Adam Johnston

BScHK, MSc, PhD
Assistant Professor
Phone: 
(902) 620-5225
Department: 
Applied Human Sciences
Office: 
Health Sciences Building, 327

Education

  • BSc in Human Kinetics (Honours): Saint Francis Xavier University
  • MSc in Kinesiology: York University
  • PhD in Kinesiology: McMaster University
  • Postdoctoral Fellowship: The Hospital for Sick Children

To date, my research has largely focused on 3 primary areas of investigation which include:

  • Understanding how exercise and nutritional interventions impact skeletal muscle adaptations.
  • Investigating how physical activity and aging influence adult stem cell function.
  • Delineating the mechanisms which regulate muscle loss and tissue repair following injury.

Skeletal muscle is the engine that drives athletic performance and human health. Skeletal muscle displays incredible "plasticity" with the ability to adapt in both structure and function in response to different modes of exercise (endurance, resistance) and pathological conditions (such sa sarcopenia (age related loss of muscle) and neuromuscular diseases (muscular dystrophy)). My research program is dedicated to understanding the mechanisms which underlie this adaptability with the goals of improving athletic performance, maintaining skeletal muscle health and treating muscle disease. Additionally, since it is now appreciated that human tissues are maintained by adult stem cells, my laboratory also investigates the mechanisms which regulate various stem cell populations (skeletal muscle, mesenchymal, neural) with an emphasis on enhancing stem cell activity to improve tissue maintenance and repair following injury.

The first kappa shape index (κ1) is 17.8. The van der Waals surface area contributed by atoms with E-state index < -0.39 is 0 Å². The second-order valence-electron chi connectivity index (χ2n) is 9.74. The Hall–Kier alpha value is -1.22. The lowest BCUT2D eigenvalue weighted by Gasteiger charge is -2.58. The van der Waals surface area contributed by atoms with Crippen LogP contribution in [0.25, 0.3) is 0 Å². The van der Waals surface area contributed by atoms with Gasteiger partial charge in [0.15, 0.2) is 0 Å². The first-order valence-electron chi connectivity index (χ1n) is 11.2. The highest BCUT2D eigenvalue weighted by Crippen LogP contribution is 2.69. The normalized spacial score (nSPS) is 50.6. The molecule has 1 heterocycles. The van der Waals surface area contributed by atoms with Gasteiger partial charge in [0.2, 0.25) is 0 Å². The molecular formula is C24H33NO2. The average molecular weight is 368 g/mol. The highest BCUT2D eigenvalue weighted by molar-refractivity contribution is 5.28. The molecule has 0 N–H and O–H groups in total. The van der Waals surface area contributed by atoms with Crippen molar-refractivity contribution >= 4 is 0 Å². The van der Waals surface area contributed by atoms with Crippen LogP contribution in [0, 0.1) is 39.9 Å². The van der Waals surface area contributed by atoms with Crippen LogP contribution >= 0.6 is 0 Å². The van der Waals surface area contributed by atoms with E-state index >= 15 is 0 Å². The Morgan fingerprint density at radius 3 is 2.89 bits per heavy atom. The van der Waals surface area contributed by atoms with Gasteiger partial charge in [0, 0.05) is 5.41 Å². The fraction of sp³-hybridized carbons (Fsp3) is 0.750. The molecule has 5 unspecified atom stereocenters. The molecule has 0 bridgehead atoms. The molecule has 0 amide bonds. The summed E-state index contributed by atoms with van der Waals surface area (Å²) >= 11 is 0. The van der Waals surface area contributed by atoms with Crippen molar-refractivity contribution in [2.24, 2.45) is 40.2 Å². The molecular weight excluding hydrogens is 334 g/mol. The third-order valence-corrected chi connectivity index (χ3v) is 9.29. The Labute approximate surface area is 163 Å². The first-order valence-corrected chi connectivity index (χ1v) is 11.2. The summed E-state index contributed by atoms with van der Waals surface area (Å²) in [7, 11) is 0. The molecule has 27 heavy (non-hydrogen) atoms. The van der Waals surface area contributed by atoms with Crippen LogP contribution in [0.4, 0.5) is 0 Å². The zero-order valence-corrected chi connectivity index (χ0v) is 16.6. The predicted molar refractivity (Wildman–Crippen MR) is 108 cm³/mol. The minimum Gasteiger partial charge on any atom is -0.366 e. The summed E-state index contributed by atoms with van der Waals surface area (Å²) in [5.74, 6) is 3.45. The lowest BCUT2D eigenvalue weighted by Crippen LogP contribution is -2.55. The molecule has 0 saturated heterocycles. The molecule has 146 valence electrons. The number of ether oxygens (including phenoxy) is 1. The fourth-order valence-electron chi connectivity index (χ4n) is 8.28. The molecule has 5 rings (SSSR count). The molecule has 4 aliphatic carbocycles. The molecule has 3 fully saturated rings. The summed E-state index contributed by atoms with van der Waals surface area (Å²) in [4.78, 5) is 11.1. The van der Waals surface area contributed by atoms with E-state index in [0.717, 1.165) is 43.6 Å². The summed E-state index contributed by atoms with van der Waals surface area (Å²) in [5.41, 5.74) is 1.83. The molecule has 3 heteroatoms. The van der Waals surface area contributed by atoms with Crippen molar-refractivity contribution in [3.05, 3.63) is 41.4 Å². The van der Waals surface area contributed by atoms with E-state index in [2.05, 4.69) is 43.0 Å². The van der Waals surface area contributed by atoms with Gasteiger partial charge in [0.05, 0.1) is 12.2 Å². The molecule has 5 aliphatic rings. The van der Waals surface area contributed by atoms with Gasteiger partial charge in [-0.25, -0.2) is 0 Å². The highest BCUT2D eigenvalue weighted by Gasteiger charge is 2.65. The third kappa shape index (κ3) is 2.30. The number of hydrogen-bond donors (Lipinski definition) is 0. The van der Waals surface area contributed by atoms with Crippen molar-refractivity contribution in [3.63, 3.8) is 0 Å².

To accomplish these research goals, my laboratory utilizes both physiological (performance) measures and molecular/biochemical techniques to investigate human physiology as well as rodent and cell culture models. This approach allows us to give mechanistic insight to physiological observation and a deeper understanding of the factors that impact muscle adaptations and overall human health.

To support this research I am currently recruiting undergraduate volunteers, graduate student trainees, postdoctoral fellows and a laboratory technician. All interested individuals please contact me for further information.